The Friday before Christmas is one of the busiest days of the year for traffic, with drivers being warned to expect long delays. On a normal day, the average person in this country spends an hour a day travelling, with most of their journeys made by car. These charts tell the story of Britain’s roads.
1. The vast majority of our journeys are by car
Back in 1952, less than 30% of distance travelled in Britain was by car, van or taxi. 42% was by bus or coach, and 17% by train.
As people got richer and cars got cheaper, the picture changed rapidly.
By 1970, three-quarters of all passenger kilometres were by private vehicle. The proportion reached 85% in the late 1980s and has stayed roughly constant since then – as has the total distance driven each year.
Public policy encouraged driving in the post-war period, according to Richard Blyth of the Royal Town Planning Institute.
New suburbs were more spread out. The first motorway, Lancashire’s eight-mile Preston bypass, opened in 1958 and now forms part of the M6. Meanwhile less money was invested in public transport, especially buses, says Blyth.
Travel by bus and coach has been in long-term decline, accounting for just 4% of total distance travelled in 2016, a tenth of the figure of the early 1950s.
Away from the roads, rail fell to a low of 5% in the mid-1990s but has steadily increased – it’s 10% now.
The average amount of time each person spends travelling each day is about one hour, and surprisingly this has been fairly constant since the 1960s.
But average speeds have increased, especially for rail, so people can go further in the same amount of time.
This means people are commuting greater distances, especially in the crowded south-east of England.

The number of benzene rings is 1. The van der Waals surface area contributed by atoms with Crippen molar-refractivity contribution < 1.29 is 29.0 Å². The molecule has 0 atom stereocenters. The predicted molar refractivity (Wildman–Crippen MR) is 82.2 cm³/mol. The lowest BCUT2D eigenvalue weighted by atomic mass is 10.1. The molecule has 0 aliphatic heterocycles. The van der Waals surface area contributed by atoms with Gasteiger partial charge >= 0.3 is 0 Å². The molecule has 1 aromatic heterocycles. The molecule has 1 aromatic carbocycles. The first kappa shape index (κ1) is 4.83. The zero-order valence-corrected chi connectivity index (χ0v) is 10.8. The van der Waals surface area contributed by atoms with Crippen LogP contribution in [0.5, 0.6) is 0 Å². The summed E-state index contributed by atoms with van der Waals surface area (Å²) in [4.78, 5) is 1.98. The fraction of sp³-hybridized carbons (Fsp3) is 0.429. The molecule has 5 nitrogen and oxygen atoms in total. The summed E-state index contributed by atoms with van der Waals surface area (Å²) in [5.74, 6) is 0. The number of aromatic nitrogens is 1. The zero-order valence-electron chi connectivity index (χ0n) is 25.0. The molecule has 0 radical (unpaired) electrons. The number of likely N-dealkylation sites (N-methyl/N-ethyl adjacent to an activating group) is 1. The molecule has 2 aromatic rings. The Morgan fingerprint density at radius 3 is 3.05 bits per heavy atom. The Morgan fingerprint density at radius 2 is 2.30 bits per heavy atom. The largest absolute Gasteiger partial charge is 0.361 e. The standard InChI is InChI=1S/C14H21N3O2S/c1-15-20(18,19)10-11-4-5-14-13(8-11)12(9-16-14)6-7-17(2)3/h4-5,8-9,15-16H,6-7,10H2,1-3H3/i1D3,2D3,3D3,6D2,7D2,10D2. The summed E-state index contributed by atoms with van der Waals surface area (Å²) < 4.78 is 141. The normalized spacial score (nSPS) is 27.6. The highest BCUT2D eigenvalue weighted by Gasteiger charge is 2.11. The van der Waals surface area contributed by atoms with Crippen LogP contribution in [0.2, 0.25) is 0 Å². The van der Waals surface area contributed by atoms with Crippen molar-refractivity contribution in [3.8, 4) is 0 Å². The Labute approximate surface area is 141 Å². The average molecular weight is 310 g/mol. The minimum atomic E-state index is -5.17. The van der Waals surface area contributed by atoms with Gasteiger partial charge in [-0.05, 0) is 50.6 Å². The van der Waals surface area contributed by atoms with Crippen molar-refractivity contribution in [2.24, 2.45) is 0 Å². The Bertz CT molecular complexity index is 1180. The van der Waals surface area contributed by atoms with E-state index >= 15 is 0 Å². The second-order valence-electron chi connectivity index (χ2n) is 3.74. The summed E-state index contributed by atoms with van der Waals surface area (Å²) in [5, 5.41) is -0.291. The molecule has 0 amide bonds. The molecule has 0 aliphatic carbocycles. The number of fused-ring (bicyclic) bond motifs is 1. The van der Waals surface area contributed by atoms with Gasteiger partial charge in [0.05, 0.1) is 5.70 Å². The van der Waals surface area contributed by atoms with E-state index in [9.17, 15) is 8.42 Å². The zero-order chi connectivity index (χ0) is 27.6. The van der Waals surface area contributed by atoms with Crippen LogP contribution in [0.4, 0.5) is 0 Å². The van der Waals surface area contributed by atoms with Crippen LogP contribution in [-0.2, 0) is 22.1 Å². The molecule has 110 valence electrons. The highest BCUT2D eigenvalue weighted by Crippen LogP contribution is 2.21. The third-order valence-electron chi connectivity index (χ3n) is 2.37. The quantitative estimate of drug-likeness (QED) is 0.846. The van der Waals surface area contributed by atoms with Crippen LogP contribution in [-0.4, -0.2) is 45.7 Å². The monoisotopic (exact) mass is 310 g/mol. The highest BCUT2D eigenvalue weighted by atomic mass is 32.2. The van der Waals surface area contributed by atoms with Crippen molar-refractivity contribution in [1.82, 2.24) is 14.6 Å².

2. Far fewer people are dying on the roads
Despite people driving far more than in the post-war period, deaths on the road have declined since the mid-1960s.
Fatalities rose sharply as more people got cars in the 1950s and 60s, then fell dramatically.
The post-war peak was 1966, when 7,985 people died on the roads in England, Scotland and Wales.
From that year all new cars had to be fitted with seatbelts – though they only became compulsory in the front seat in 1983 and the back in 1991. These legal changes were accompanied by hard hitting advertising campaigns.
By 2010 the annual figure had fallen to about 1,800 and has stayed roughly there since, although there has been a small rise in some recent years.
The amount of traffic has grown hugely since the war, so road safety has improved even more dramatically than the total fatalities figure suggests.
This trend is replicated across the world. Prof Benjamin Heydecker of University College London says the improvements were not inevitable and have been brought about by the “three Es” of road safety policy: engineering, enforcement and education.
Between 2006 and 2010 there was a particularly sharp drop in deaths – 40%.
That’s partly because traffic fell a bit during the financial crisis, as well as road engineering improvements and car safety. There’s also been a rapid fall in the number of people killed in drink-driving incidents – from 490 in 2006 to 220 in 2010.
There are lots of other possible factors, says Heydecker, one being that young people – who are more likely to crash – increasingly interact by the internet and smart phones, making driving less essential.
3. Speed cameras have been linked to a fall in accidents